News | Sunday, 02 May 2010

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Late Gabon President Omar Bongo had €7 million Malta bank account

US Senate investigation finds money was wire-transferred by US lobbyist for purchase of US armoured cars and cargo planes, and deposited in Bongo’s Malta account

The Ministry of Finance is conducting ‘verifications’ on whether the late Gabon president Omar Bongo’s global financial network had spilled into Malta, where an account he held was used to funnel millions in payments on an arms deal back to him.
The ministry was not formally handed any information by the United States government on the allegations, the outcome of an investigation by a US Senate committee on foreign corruption inside the United States.
But Tonio Fenech informed Labour MP Leo Brincat, who brought the matter to the parliament’s attention, that the government was looking into the allegations of how the 73-year-old Gabonese premier, who died in 2009, received millions in illicit US money through a Malta account.
The 330-page report by the Senate’s permanent subcommittee on investigations, exposes how Bongo and other African rulers used the services of US lawyers, lobbyists, property and escrow agents to enhance their illicit funds.
Bongo, for 41 years the longest serving African head of state until his death last year, and his eldest son, defence minister Ali Bongo, are shown to have amassed substantial wealth while in office, amid the extreme poverty of their citizens.
In 2006, $18 million (€14m) in funds from Gabon were wired to the bank accounts of a US lobbyist – Jeffrey Birrell – who then distributed the funds within the United States and across the globe as directed by President Bongo in connection with two projects to support his regime: buying American armoured cars and C-130 military cargo planes.
Birrell secured permission from the US government for Bongo to buy six vehicles and six military cargo planes from Saudi Arabia. The money was wired from Gabon into US bank accounts held in the name of The Grace Group, a corporation formed by Birrell.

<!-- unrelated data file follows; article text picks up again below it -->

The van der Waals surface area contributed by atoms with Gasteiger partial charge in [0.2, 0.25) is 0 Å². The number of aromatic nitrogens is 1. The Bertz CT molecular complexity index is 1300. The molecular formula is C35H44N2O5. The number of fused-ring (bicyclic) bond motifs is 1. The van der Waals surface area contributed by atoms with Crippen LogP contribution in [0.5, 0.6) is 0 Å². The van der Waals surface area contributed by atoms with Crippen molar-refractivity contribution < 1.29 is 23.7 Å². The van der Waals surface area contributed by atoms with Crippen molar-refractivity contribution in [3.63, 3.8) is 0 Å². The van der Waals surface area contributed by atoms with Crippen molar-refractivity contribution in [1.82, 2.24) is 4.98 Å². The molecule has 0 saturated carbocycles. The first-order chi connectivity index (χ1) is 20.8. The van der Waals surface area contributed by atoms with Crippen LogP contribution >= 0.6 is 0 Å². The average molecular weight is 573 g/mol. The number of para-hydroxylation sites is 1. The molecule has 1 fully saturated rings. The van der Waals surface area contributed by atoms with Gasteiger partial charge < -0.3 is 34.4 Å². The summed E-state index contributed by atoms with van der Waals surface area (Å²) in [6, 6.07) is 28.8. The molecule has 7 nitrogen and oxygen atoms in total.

After the cargo plane deal fell through, Birrell later transferred $9.2 million (€7m) of the funds provided by the African ruler to a foreign account held in the name of President Omar Bongo – not in Gabon – but in Malta.
The transfer was paid into a Fimbank account under the name ‘The Gabonese Republic (H. E. Omar Bongo Ondimba)’, whose contact was Francois Meyer – Bongo’s personal lawyer in France.
The report said that by accepting Bongo’s wire transfers, Birrell “allowed his corporate accounts to be used as a conduit for millions of dollars in suspect funds.”
Birrell was paid something close to $1 million for his efforts on the transactions.
Several other transactions were made in a similar fashion, using other foreign accounts, to transfer money to Bongo’s advisors and cronies. “Such transactions must be viewed as suspicious, since they enabled President Omar Bongo to divert substantial funds from Gabon, move the funds through the international wire transfer system to accounts not openly associated with him, and make it difficult to trace the movement of such funds from Gabon through the United States to their final destination,” the US Senate report states.

Rule of Papa Bongo
This is not the first time that Bongo is mentioned in connection with his suspicious global financial network.
In a startling claim concerning France’s murky past ties with African leaders, former French president Valery Giscard d’Estaing said he had broken off ties with Bongo when he allegedly helped fund Jacques Chirac’s bid for the presidency.
Bongo was also being investigated by a French magistrate on the assets he held in France, which included some 30 properties and nine luxury cars and cash in more than 70 bank accounts.
Bongo was cited in recent years during French criminal inquiries into hundreds of millions of euros of illicit payments by Elf Aquitaine, the former French state-owned oil group. One Elf representative testified that the company was giving €50 million per year to Bongo to exploit the petrol lands of Gabon.
Bongo took power at the age of 31 after the death of Gabon’s first president Leon M’ba in 1967. ‘Papa Bongo’, as he is known, held close ties with France as oil-rich Gabon became the symbol of ‘la FrançAfrique’ – the cradle of French interests and shady deals inside the continent.
Under Bongo’s rule, French companies were able to dominate the Gabonese economy, particularly the oil sector, where a culture of kickbacks and bribes for the country’s elite was widespread.


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